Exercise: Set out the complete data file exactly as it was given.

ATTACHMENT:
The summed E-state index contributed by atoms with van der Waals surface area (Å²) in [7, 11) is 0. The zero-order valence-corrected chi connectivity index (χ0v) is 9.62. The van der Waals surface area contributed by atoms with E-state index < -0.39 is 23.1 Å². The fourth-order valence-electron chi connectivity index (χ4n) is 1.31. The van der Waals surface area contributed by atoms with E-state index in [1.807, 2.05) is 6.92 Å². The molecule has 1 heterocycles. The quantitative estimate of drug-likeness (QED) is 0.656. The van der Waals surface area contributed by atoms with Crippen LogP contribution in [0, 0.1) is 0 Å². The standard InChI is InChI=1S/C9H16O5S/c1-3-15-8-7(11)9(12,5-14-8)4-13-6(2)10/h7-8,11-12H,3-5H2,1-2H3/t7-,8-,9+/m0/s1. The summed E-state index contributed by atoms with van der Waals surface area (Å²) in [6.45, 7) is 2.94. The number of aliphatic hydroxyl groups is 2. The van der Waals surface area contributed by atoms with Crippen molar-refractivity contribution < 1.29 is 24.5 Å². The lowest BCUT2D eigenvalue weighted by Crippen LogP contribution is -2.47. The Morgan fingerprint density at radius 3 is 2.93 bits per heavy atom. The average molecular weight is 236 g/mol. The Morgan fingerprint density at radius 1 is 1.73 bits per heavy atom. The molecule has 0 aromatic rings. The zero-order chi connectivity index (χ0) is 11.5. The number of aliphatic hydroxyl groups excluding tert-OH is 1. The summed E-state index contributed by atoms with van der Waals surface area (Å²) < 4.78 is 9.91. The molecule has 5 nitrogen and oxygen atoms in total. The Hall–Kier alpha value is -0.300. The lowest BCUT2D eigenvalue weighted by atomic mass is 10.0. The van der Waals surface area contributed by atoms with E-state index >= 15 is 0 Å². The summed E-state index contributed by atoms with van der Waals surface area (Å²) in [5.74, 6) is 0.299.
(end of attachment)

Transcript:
The summed E-state index contributed by atoms with van der Waals surface area (Å²) in [7, 11) is 0. The zero-order valence-corrected chi connectivity index (χ0v) is 9.62. The van der Waals surface area contributed by atoms with E-state index < -0.39 is 23.1 Å². The fourth-order valence-electron chi connectivity index (χ4n) is 1.31. The van der Waals surface area contributed by atoms with E-state index in [1.807, 2.05) is 6.92 Å². The molecule has 1 heterocycles. The quantitative estimate of drug-likeness (QED) is 0.656. The van der Waals surface area contributed by atoms with Crippen LogP contribution in [0, 0.1) is 0 Å². The standard InChI is InChI=1S/C9H16O5S/c1-3-15-8-7(11)9(12,5-14-8)4-13-6(2)10/h7-8,11-12H,3-5H2,1-2H3/t7-,8-,9+/m0/s1. The summed E-state index contributed by atoms with van der Waals surface area (Å²) in [6.45, 7) is 2.94. The number of aliphatic hydroxyl groups is 2. The van der Waals surface area contributed by atoms with Crippen molar-refractivity contribution < 1.29 is 24.5 Å². The lowest BCUT2D eigenvalue weighted by Crippen LogP contribution is -2.47. The Morgan fingerprint density at radius 3 is 2.93 bits per heavy atom. The average molecular weight is 236 g/mol. The Morgan fingerprint density at radius 1 is 1.73 bits per heavy atom. The molecule has 0 aromatic rings. The zero-order chi connectivity index (χ0) is 11.5. The number of aliphatic hydroxyl groups excluding tert-OH is 1. The summed E-state index contributed by atoms with van der Waals surface area (Å²) < 4.78 is 9.91. The molecule has 5 nitrogen and oxygen atoms in total. The Hall–Kier alpha value is -0.300. The lowest BCUT2D eigenvalue weighted by atomic mass is 10.0. The van der Waals surface area contributed by atoms with E-state index >= 15 is 0 Å². The summed E-state index contributed by atoms with van der Waals surface area (Å²) in [5.74, 6) is 0.299.